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Interview with the CX king
Last Post 01/31/2014 12:21 PM by 79 pmooney. 0 Replies.
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79pmooney

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01/31/2014 12:21 PM
Interview with the CX king of Belgium, Superprestige president, Etienne Gevaert.

http://velonews.competitor.com/2014/01/news/cyclocross/inside-cyclocross-biggest-series-a-conversation-with-superprestige-president-etienne-gevaert_315337

Very interesting.  For a start, the interactions between Superprestige and UCI sound a lot like that between OBRA, Oregon Bicycle Racing Organization and US Cycling .  Both attarct huge crowds (granted at different scales) relative to the events of the governing bodies.  Both staff their events with volunteers who work their butts off because they love it.  Both offer food, beer, entertainment and fun.  Both are seeing governing bodies that want to tie their hands (apparently because what they are doing works too well).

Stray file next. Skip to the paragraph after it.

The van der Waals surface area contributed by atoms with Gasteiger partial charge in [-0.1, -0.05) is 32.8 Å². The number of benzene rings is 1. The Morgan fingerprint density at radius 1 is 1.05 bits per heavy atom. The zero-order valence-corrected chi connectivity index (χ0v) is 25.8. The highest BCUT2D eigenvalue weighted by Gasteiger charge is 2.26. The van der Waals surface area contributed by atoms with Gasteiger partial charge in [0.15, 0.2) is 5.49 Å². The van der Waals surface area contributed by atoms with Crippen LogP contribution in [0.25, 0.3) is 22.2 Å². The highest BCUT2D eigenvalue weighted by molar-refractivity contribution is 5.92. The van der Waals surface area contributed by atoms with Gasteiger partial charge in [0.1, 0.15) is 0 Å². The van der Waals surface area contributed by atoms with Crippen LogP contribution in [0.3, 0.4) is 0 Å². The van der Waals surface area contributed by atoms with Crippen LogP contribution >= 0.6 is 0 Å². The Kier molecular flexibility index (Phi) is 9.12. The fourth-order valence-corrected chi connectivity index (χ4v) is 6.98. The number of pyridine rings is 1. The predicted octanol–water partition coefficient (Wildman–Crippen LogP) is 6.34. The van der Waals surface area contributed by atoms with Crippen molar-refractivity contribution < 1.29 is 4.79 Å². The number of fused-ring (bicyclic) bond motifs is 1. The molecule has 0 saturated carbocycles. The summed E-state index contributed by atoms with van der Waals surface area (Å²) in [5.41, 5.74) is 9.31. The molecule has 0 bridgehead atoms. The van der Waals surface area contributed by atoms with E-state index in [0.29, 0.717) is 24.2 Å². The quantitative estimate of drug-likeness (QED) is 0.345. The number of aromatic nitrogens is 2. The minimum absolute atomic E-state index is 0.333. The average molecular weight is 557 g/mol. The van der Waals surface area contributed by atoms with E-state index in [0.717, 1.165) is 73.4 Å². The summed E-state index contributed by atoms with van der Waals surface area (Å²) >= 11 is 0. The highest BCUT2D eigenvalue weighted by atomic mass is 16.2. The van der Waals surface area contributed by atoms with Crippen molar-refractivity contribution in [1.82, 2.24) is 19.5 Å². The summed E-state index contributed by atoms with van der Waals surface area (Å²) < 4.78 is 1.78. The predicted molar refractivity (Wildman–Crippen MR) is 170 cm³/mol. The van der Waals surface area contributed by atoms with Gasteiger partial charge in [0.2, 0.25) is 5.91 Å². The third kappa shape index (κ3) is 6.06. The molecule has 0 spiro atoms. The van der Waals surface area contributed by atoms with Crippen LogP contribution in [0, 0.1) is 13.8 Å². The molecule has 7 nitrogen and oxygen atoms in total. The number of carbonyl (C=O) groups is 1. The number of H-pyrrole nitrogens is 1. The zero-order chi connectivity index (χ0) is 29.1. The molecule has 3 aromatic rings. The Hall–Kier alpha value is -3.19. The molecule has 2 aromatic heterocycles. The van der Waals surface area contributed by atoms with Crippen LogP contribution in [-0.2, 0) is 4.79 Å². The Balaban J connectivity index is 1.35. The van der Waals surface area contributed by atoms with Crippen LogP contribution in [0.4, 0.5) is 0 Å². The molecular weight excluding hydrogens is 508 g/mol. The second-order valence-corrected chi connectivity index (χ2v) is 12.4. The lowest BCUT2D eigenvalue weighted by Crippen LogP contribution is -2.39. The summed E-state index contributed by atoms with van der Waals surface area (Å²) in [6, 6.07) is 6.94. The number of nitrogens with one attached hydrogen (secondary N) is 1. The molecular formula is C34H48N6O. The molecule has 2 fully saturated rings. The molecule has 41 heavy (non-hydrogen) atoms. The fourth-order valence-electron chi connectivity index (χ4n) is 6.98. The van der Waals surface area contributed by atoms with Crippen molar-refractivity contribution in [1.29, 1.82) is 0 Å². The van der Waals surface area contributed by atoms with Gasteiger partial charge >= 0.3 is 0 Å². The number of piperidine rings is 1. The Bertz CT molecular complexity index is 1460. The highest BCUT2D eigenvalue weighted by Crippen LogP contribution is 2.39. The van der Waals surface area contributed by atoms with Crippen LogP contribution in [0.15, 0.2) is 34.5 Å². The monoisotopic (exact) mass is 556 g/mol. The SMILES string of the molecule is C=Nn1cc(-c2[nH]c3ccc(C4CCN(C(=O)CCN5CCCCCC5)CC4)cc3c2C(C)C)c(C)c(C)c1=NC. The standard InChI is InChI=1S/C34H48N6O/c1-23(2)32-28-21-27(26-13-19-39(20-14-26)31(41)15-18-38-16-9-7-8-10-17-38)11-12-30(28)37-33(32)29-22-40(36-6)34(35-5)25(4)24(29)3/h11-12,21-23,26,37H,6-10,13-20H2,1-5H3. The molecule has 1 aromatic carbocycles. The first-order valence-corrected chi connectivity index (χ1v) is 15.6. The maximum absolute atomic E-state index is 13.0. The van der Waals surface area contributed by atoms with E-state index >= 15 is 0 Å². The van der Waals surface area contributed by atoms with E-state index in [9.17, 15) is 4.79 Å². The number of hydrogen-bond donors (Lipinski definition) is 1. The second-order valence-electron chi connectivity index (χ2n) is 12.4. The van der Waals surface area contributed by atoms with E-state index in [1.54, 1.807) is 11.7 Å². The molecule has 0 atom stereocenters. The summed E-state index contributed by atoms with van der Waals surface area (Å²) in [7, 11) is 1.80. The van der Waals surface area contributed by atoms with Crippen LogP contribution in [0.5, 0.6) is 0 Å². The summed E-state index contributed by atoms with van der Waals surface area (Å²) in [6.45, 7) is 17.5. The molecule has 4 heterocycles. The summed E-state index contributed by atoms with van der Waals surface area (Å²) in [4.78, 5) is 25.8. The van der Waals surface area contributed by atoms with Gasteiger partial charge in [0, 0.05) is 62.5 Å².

One real difference between Superprestige and OBRA is women's racing.  It is barely there at the Superprestige events, run early in the morning before all the men's events if at all.  At OBRA events, the women usually run immediately before the elite men and are always invited.  (I haven't checked this out; this is just from observation.)

I would like to see Superprestige up the women's side, but in all, it is a great model on how to promote bike racing; not just to make $$s, draw crowds and pick up TV time, but more important, have an event that draws in kids.  Superprestige is self sustaining because it has been drawing in kids for 30 years all over the country of Belgium.  OBRA is far smaller, but young racers (and budding women) are seen here.  Every July, kids barely bigger than toddlers get to do the "Kiddie Kilo" in front of a crowd at the Velodrome (at lunchtime, Alpenrose Challenge).  When they are just a little older, they can sign up for classes Wednesday nights.

And as for UCI/US Cycling working to limit the amount elite pros can ride in these unsanctioned events?  Why?  Yes, I know, it dilutes the "official" races.  And therefore dilutes UCI/US Cycling income.  (And as Mr. Gevaert pointed out, those races are often run at a loss and are subsidized by those governing authorities.)  But the races that "hurt" the top races are also the races that foster the future.  And while they are fostering the future, they are also making money - because people, both racers and fans, WANT to be there.  What a concept!

Ben
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